Michael Hill, a post-doctoral researcher working for ICES Professor Michael Sacks, has been awarded a two-year American Heart Association (AHA) fellowship. He will receive an annual stipend of approximately $42,000 along with a $4,000 support package to help defray his training-related expenses, such as travel to scientific meetings, publications, supplies, and equipment.
The fellowship will support Hill’s development of a computational growth and remodeling model of hypertrophy, or enlargement, of the heart’s right ventricle (RV). Hypertrophy is a response to high blood pressure in the pulmonary arteries that supply blood to the lungs, a condition known as pulmonary arterial hypertension (PAH). Increased pressure on the RV from PAH makes the right side of the heart work harder than normal. Over time, this causes the RV wall to become thicker, due to the growth and remodeling response, eventually leading to right ventricle failure. Currently there are limited treatment options for PAH. The clinical goal is to use the model to help develop and evaluate promising new treatment methods.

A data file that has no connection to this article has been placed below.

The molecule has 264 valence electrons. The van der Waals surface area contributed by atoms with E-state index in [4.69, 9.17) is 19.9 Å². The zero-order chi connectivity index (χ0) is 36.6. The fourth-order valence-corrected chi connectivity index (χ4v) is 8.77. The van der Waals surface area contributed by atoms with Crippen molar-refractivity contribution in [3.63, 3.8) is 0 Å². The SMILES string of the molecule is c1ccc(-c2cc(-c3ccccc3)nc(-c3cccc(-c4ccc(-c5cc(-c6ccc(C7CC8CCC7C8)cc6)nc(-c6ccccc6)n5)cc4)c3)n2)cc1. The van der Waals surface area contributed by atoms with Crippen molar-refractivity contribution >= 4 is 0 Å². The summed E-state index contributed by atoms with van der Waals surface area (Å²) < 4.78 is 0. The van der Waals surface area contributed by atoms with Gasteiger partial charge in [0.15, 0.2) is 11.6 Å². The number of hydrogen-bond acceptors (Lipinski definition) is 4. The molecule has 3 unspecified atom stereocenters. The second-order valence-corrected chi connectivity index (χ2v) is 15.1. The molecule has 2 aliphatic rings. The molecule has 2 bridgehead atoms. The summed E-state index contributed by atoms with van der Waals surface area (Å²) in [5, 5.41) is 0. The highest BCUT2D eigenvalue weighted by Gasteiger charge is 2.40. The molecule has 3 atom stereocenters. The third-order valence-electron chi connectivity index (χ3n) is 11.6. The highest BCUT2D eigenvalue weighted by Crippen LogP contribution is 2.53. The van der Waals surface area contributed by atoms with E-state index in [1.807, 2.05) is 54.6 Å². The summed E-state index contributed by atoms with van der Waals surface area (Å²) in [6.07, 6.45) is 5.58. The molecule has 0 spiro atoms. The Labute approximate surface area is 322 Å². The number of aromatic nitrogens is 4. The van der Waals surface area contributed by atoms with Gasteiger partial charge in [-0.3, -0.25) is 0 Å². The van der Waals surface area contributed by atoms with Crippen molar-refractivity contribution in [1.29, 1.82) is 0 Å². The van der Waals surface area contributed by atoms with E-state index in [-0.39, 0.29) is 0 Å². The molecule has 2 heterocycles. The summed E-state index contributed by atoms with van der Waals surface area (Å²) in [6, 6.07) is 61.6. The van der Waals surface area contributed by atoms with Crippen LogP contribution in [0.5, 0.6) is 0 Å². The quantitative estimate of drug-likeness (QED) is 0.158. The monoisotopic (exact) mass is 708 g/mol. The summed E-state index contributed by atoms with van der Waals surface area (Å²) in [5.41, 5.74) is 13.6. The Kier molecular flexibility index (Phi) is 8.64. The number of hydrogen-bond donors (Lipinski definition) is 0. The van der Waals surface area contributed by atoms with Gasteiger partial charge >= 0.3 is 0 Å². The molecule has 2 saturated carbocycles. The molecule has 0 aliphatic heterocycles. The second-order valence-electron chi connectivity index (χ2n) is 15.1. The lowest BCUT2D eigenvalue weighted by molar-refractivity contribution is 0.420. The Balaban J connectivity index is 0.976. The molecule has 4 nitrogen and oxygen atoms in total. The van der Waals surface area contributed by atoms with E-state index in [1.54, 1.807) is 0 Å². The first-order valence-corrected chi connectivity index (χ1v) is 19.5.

Hill will conduct his research through the ICES Center for Cardiovascular Simulation (CCS), which he joined in March 2012 after earning his Ph.D. degree from the University of Pittsburgh in December 2011.
The fellowship was made possible through the Southwest Affiliate of the American Heart Association.